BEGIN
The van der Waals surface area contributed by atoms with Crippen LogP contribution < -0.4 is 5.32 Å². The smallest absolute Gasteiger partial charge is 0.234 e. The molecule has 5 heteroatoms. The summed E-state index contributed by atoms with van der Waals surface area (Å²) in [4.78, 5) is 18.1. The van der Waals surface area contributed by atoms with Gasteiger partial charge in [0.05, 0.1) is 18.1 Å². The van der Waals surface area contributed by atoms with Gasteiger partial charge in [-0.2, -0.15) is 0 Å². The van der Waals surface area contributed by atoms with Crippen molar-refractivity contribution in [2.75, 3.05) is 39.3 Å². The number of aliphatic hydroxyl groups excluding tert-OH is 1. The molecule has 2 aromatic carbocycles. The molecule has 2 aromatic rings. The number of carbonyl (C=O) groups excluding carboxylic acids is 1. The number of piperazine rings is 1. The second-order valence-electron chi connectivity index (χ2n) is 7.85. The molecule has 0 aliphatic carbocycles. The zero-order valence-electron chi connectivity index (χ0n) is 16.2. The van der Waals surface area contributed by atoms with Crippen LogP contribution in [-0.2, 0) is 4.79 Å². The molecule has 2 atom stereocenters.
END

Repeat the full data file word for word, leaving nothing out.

The van der Waals surface area contributed by atoms with Crippen LogP contribution < -0.4 is 5.32 Å². The smallest absolute Gasteiger partial charge is 0.234 e. The molecule has 5 heteroatoms. The summed E-state index contributed by atoms with van der Waals surface area (Å²) in [4.78, 5) is 18.1. The van der Waals surface area contributed by atoms with Gasteiger partial charge in [0.05, 0.1) is 18.1 Å². The van der Waals surface area contributed by atoms with Gasteiger partial charge in [-0.2, -0.15) is 0 Å². The van der Waals surface area contributed by atoms with Crippen molar-refractivity contribution in [2.75, 3.05) is 39.3 Å². The number of aliphatic hydroxyl groups excluding tert-OH is 1. The molecule has 2 aromatic carbocycles. The molecule has 2 aromatic rings. The number of carbonyl (C=O) groups excluding carboxylic acids is 1. The number of piperazine rings is 1. The second-order valence-electron chi connectivity index (χ2n) is 7.85. The molecule has 0 aliphatic carbocycles. The zero-order valence-electron chi connectivity index (χ0n) is 16.2. The van der Waals surface area contributed by atoms with Crippen LogP contribution in [-0.2, 0) is 4.79 Å². The molecule has 2 atom stereocenters.